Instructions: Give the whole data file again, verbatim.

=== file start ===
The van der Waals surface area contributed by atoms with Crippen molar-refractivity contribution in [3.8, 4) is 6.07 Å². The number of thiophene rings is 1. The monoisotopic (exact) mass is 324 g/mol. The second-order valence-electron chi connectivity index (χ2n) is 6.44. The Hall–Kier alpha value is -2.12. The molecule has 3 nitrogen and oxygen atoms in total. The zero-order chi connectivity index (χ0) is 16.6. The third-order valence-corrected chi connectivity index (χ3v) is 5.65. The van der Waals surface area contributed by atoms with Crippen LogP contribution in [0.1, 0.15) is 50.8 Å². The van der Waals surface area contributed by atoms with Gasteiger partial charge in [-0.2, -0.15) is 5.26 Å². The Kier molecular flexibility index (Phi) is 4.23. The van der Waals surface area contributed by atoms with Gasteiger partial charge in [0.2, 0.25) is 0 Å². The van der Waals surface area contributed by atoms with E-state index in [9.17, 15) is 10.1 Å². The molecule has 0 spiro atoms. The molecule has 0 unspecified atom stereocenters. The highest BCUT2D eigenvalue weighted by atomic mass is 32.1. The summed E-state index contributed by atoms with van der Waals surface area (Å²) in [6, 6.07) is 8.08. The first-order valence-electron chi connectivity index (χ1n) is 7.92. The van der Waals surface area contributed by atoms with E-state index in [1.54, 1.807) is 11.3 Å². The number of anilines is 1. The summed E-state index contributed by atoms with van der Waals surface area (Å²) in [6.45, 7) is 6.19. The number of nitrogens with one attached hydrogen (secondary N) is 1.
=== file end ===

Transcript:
The van der Waals surface area contributed by atoms with Crippen molar-refractivity contribution in [3.8, 4) is 6.07 Å². The number of thiophene rings is 1. The monoisotopic (exact) mass is 324 g/mol. The second-order valence-electron chi connectivity index (χ2n) is 6.44. The Hall–Kier alpha value is -2.12. The molecule has 3 nitrogen and oxygen atoms in total. The zero-order chi connectivity index (χ0) is 16.6. The third-order valence-corrected chi connectivity index (χ3v) is 5.65. The van der Waals surface area contributed by atoms with Crippen LogP contribution in [0.1, 0.15) is 50.8 Å². The van der Waals surface area contributed by atoms with Gasteiger partial charge in [-0.2, -0.15) is 5.26 Å². The Kier molecular flexibility index (Phi) is 4.23. The van der Waals surface area contributed by atoms with Gasteiger partial charge in [0.2, 0.25) is 0 Å². The van der Waals surface area contributed by atoms with E-state index in [9.17, 15) is 10.1 Å². The molecule has 0 spiro atoms. The molecule has 0 unspecified atom stereocenters. The highest BCUT2D eigenvalue weighted by atomic mass is 32.1. The summed E-state index contributed by atoms with van der Waals surface area (Å²) in [6, 6.07) is 8.08. The first-order valence-electron chi connectivity index (χ1n) is 7.92. The van der Waals surface area contributed by atoms with E-state index in [1.54, 1.807) is 11.3 Å². The number of anilines is 1. The summed E-state index contributed by atoms with van der Waals surface area (Å²) in [6.45, 7) is 6.19. The number of nitrogens with one attached hydrogen (secondary N) is 1.